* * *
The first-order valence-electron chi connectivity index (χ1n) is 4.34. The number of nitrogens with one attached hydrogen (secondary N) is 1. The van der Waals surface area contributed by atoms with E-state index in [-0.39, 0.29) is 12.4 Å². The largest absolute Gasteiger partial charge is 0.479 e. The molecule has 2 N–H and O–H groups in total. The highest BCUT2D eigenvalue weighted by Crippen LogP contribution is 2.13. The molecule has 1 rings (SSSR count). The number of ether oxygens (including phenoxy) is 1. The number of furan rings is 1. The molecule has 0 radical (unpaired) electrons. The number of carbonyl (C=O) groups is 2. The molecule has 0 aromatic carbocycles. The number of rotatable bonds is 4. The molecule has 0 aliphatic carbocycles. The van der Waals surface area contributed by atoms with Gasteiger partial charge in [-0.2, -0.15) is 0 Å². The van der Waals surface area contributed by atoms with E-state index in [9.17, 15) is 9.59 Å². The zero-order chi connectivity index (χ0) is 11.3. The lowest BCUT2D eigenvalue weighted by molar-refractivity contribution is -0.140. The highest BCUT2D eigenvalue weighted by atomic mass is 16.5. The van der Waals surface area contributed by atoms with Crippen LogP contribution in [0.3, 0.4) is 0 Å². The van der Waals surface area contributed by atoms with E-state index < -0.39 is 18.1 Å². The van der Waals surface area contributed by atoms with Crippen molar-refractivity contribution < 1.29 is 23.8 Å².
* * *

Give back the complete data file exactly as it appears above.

The first-order valence-electron chi connectivity index (χ1n) is 4.34. The number of nitrogens with one attached hydrogen (secondary N) is 1. The van der Waals surface area contributed by atoms with E-state index in [-0.39, 0.29) is 12.4 Å². The largest absolute Gasteiger partial charge is 0.479 e. The molecule has 2 N–H and O–H groups in total. The highest BCUT2D eigenvalue weighted by Crippen LogP contribution is 2.13. The molecule has 1 rings (SSSR count). The number of ether oxygens (including phenoxy) is 1. The number of furan rings is 1. The molecule has 0 radical (unpaired) electrons. The number of carbonyl (C=O) groups is 2. The molecule has 0 aromatic carbocycles. The number of rotatable bonds is 4. The molecule has 0 aliphatic carbocycles. The van der Waals surface area contributed by atoms with Gasteiger partial charge in [-0.2, -0.15) is 0 Å². The van der Waals surface area contributed by atoms with E-state index in [9.17, 15) is 9.59 Å². The zero-order chi connectivity index (χ0) is 11.3. The lowest BCUT2D eigenvalue weighted by molar-refractivity contribution is -0.140. The highest BCUT2D eigenvalue weighted by atomic mass is 16.5. The van der Waals surface area contributed by atoms with Crippen LogP contribution in [0.3, 0.4) is 0 Å². The van der Waals surface area contributed by atoms with E-state index < -0.39 is 18.1 Å². The van der Waals surface area contributed by atoms with Crippen molar-refractivity contribution < 1.29 is 23.8 Å².